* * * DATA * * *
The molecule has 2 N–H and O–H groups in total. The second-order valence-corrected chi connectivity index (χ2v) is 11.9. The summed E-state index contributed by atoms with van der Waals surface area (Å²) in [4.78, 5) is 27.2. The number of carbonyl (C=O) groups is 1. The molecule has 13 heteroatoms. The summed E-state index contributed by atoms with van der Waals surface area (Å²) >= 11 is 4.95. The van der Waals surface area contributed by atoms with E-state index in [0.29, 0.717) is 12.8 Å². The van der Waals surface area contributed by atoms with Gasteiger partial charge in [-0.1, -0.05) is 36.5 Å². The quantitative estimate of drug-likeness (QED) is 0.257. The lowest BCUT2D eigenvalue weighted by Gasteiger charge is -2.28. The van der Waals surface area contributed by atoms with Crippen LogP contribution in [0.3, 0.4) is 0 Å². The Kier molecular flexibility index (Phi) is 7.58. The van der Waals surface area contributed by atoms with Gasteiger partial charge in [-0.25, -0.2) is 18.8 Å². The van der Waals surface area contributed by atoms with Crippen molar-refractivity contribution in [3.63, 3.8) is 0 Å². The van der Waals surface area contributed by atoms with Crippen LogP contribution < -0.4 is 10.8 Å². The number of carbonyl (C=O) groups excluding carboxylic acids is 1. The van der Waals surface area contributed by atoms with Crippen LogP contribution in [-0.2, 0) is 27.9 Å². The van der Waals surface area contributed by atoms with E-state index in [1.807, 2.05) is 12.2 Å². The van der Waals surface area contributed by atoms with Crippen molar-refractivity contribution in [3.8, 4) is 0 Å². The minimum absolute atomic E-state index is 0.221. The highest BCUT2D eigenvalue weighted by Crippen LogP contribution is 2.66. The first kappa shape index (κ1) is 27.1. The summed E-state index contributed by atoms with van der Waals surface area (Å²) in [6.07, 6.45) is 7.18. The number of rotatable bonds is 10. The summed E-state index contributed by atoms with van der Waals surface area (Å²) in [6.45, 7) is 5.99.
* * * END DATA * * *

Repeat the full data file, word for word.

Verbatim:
The molecule has 2 N–H and O–H groups in total. The second-order valence-corrected chi connectivity index (χ2v) is 11.9. The summed E-state index contributed by atoms with van der Waals surface area (Å²) in [4.78, 5) is 27.2. The number of carbonyl (C=O) groups is 1. The molecule has 13 heteroatoms. The summed E-state index contributed by atoms with van der Waals surface area (Å²) >= 11 is 4.95. The van der Waals surface area contributed by atoms with E-state index in [0.29, 0.717) is 12.8 Å². The van der Waals surface area contributed by atoms with Gasteiger partial charge in [-0.1, -0.05) is 36.5 Å². The quantitative estimate of drug-likeness (QED) is 0.257. The lowest BCUT2D eigenvalue weighted by Gasteiger charge is -2.28. The van der Waals surface area contributed by atoms with Crippen LogP contribution in [0.3, 0.4) is 0 Å². The Kier molecular flexibility index (Phi) is 7.58. The van der Waals surface area contributed by atoms with Gasteiger partial charge in [-0.25, -0.2) is 18.8 Å². The van der Waals surface area contributed by atoms with Crippen molar-refractivity contribution in [3.63, 3.8) is 0 Å². The van der Waals surface area contributed by atoms with Crippen LogP contribution < -0.4 is 10.8 Å². The number of carbonyl (C=O) groups excluding carboxylic acids is 1. The van der Waals surface area contributed by atoms with Crippen LogP contribution in [-0.2, 0) is 27.9 Å². The van der Waals surface area contributed by atoms with E-state index in [1.807, 2.05) is 12.2 Å². The van der Waals surface area contributed by atoms with Crippen molar-refractivity contribution in [3.8, 4) is 0 Å². The minimum absolute atomic E-state index is 0.221. The highest BCUT2D eigenvalue weighted by Crippen LogP contribution is 2.66. The first kappa shape index (κ1) is 27.1. The summed E-state index contributed by atoms with van der Waals surface area (Å²) in [6.07, 6.45) is 7.18. The number of rotatable bonds is 10. The summed E-state index contributed by atoms with van der Waals surface area (Å²) in [6.45, 7) is 5.99.